What do you consider your greatest weakness?

Here’s an article on how to answer the question “what is your greatest weakness” in a job interview. But to be honest, I don’t really agree with much of what the author says. You can read the whole article here if you wish, but essentially it gives the advice:

Prepare an answer that is true, trivial, brief, and not a fault. Some examples:

  • My biggest weakness is that my professional network is in San Francisco, but I am looking for a job in Boston to be with my fiancé.
  • My biggest weakness is that my undergraduate degree is from a college that has a good reputation in the East, but is not well-known in the Midwest.
  • My biggest weakness is that while I’m great at advocating for something I believe in, I find it uncomfortable to talk about myself.

I don’t think this is useful. As one of the readers of the article points out:

Interviewers aren’t stupid – they know when someone is trying to skate around the issue.  The question is designed to see if the person will admit they have a weakness because someone who won’t can be difficult to work with.  A “weakness” is a personal trait, not lack of training on some type of software, not where your network is, not setting high standards, and not seeing the positive side.  

Another reader suggests this:

An excellent statement is “I love to get involved with tasks that I feel I may have worthwhile input but I have a problem accepting responsibility for my achievements over that of the team.”

NOOOOOOO. Firstly, it sounds rehearsed. Secondly, it sounds like politician-speak where you’re unable to simply make whatever point it is you’re trying to make. Thirdly, there’s a passive aggressive undertone to the notion of “worthwhile” projects that would immediately make me wary of this candidate. Finally, it sounds like a suck-up job “I value teamwork over individual achievement” is usually not true and just the type of thing someone spouts in an interview in the attempt to sound like a team player.

The most useful contribution to this issue, in my opinion, is the one offered by a reader who calls himself “iamdm” below.

Here is a way to ask the question about weakness in a more indirect way, but with a very direct result. As corporate trainer I coach interviewers to ask behavioral based questions. For example:

When I speak with your previous supervisor (this statement implies that you plan on do a thorough back ground check) what area of your job will they say you need improvement in?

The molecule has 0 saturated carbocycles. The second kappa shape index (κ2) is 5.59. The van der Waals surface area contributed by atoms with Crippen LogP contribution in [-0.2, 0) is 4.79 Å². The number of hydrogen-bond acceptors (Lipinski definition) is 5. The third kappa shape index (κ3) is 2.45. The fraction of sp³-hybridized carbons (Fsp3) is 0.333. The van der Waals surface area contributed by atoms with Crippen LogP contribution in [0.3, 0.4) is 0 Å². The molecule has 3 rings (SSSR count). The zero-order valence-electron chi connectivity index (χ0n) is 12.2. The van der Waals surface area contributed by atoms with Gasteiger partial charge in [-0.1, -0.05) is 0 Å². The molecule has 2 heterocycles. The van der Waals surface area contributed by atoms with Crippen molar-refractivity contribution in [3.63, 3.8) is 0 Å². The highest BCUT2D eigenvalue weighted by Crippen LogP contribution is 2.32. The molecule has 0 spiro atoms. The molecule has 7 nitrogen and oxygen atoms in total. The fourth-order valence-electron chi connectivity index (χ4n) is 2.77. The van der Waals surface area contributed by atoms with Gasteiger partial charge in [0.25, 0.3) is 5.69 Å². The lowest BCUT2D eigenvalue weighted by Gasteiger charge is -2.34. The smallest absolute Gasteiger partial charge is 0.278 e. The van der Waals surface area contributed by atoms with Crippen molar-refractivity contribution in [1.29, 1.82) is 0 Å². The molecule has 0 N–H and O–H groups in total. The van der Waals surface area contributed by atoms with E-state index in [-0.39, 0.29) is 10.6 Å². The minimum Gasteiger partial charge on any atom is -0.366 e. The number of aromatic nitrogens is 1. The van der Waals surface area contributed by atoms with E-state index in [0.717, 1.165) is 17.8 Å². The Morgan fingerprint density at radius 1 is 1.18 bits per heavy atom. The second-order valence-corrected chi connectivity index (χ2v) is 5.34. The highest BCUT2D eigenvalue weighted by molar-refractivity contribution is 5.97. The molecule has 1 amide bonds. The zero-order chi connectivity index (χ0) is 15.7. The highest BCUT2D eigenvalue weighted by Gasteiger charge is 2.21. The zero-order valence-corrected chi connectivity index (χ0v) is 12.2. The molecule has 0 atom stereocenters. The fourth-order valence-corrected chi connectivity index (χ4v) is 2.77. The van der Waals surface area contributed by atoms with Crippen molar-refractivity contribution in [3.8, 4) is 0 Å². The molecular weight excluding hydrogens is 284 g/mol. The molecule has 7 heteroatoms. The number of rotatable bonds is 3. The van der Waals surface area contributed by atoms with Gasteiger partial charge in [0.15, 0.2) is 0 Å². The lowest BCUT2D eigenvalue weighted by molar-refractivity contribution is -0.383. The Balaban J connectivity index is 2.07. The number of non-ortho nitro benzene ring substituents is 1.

You can also ask them to site recent reviews or development plans in current or previous positions.

After years of doing interviews that were in hindsight, polished and rehearsed I have adopted a method that makes it really hard for the candidate to prepare for. I don’t want answers by a script. I want to find the behaviors that support my organization and the position I’m trying to fill.

I start every question with:

  • Can you tell me about a time when…
  • Can you give me an example of…
  • Describe how you have handled… in the past. 

The reason for this approach is to get past what the candidate thinks I want to hear to reveal past behaviors. Behaviors are the key to abilities, productivity and success.

This is the closest I can find as a link to the person who posted the above comment, which I think is valuable advice to interviewers.

For candidates – use commonsense. Don’t shoot yourself in the foot by going into a diatribe about your inadequacies. This is chance to show you’re self-aware and that you work on your weaker areas. A true leader is not someone who doesn’t have weaknesses, but one who is aware of their weaknesses. Hopefully you’ve had a chance to assess your strengths and weaknesses at some point. If not, then see what’s out there.  There are many tools that help develop this awareness – the one that I’m familiar with and have been asssessed in and can offer to others is the LVA, or Leadership Values Assessment, designed by the Barrett Values Centre.

The LVA is a powerful coaching tool for promoting self- awareness, personal transformation, and an understanding of the actions a leader needs to take to realise his or her full potential. The LVA compares a leader’s perception of his or her operating style with the perception of their superiors, peers and subordinates.  Emphasis is placed on a leader’s strengths, areas for improvement, and opportunities for growth.

The LVA reveals the extent to which a leader’s behaviours help or hinder the performance of the organisation, and to what extent fear influences decision-making. 

Something quite profound shifted in me when I had my LVA done. Shout if you want to know more.

Finally – I loved this!

I was interviewed for a CEO post last year. My answer was ‘the range of my limitations is broad and detailed, covering almost every feature of professional and human endeavour relevant to this position. Alas there is insufficient time to do that vast array of imperfections justice in the time we have available.” I got the job. To be fair, I had already dealt reasonably well with the questions in the previous hour up to that point. They had asked about faults but got a message about sense of humour and confidence under pressure.

This guy seems self-aware enough to send up the question without mocking the interviewer, and give a sense of who he is in the process. I get the sense if they’d persisted he’d have been able to give a few examples.

If you’re interviewing or being interviewed…Good luck! Remember to be real. Life is not a dress rehearsal.


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